Operations Under Contract NObsr 64525 Held by Fairchild Engine and Airplane Corporation

B-118699: Published: Sep 10, 1956. Publicly Released: Sep 10, 1956.

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GAO reviewed certain operations under a contract held by Fairchild Engine and Airplane Corporation, Fairchild Guided Missiles Division, Wyandanch, New York. This firm fixed-price contract was awarded on August 11, 1954, to this contractor, in the amount of $961,365 for the production of two radar sets together with drawings, booklets, and spare parts. The contractor's records indicate that the cost of performing this contract, including estimated cost to comply with the guarantee provisions of the contract, was $640,678 and that the profit realized was $320,687 or 50 percent of cost. The firm fixed-price. contract was preceded by a cost-plus- a-fixed-fee contract (NObsr 57365) for research, development, and production of two similar radar sets. At the time the fixed-price contract was negotiated, one of the radar sets under the CPFF contract was 90 percent completed and production had not been started on the second. The contractor's records pertaining to the CPFF contract did not segregate the research and development costs from the production costs. In response to a request from the Navy for a price proposal for production of the second two radar sets, the contractor proposed, in a letter dated June 24, 1954, a follow-on CPFF contract. At the direction of the contracting officer, the contractor on July 28, 1954, submitted a fixed-price proposal for the same work. Because the contractor did not have a record of his actual production costs, he was obliged to rely upon engineering cost estimates in submitting his proposal for the firm fixed-price contract. The cognizant Navy engineering section was requested to comment on the fixed-price proposal. It was stated that the price appeared to be about $200,000 high. It was further stated that the equipment was needed as directed by the Chief of Naval Operations and that "no other contractor can hope to meet these dates so we must pay the price asked."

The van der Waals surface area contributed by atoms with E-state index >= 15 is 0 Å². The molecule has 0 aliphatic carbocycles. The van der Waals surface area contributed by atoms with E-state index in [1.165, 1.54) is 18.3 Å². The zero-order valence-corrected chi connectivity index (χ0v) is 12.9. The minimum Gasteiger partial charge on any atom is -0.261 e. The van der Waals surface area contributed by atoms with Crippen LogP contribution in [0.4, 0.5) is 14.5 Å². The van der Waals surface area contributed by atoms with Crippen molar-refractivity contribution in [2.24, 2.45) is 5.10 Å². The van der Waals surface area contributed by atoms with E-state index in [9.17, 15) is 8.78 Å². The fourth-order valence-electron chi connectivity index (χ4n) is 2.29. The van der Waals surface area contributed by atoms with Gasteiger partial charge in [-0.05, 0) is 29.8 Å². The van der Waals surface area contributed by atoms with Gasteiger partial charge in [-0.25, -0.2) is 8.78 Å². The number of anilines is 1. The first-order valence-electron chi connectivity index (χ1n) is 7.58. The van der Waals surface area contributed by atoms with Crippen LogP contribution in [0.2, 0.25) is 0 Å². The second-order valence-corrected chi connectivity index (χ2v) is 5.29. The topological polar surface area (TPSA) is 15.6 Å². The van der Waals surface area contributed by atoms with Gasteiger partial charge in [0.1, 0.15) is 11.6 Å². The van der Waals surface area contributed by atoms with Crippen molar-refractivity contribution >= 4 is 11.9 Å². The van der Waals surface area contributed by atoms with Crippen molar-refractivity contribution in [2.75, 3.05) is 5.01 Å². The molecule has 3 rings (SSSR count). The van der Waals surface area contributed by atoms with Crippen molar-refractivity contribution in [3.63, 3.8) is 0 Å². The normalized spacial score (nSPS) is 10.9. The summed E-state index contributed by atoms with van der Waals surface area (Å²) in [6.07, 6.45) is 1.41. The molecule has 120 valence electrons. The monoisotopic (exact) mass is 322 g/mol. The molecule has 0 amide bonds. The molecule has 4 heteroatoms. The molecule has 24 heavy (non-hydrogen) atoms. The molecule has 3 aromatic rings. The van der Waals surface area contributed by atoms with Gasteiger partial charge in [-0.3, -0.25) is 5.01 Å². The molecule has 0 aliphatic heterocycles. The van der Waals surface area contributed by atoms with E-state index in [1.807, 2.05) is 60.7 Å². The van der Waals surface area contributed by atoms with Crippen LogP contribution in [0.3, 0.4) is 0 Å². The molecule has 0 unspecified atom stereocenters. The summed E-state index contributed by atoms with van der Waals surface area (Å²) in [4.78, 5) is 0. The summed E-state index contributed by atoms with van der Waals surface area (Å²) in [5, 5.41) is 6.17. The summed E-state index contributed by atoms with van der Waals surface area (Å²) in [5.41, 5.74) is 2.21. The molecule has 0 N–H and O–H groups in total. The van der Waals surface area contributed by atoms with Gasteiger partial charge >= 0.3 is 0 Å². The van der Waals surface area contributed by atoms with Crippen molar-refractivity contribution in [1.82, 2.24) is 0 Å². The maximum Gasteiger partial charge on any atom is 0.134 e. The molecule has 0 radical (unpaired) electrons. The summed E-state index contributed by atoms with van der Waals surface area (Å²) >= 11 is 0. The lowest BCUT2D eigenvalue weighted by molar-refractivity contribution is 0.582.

In view of the fact that (l) the contractor was unable to provide production costs on the predecessor contract and (2) the Navy-engineers clearly indicated that the cost proposal was considered to be $200,000 high, we do not believe that the firm fixed-price method of contracting in this case was appropriate. It would seem that the interests of the Government would have been better served by negotiation of a cost-type contract or one providing for price revision after more adequate cost experience had been gained. Information available to the negotiator at the time the follow-on contract was awarded appears to have been sufficient to have indicated that use of a firm fixed-price-contract was not appropriate.

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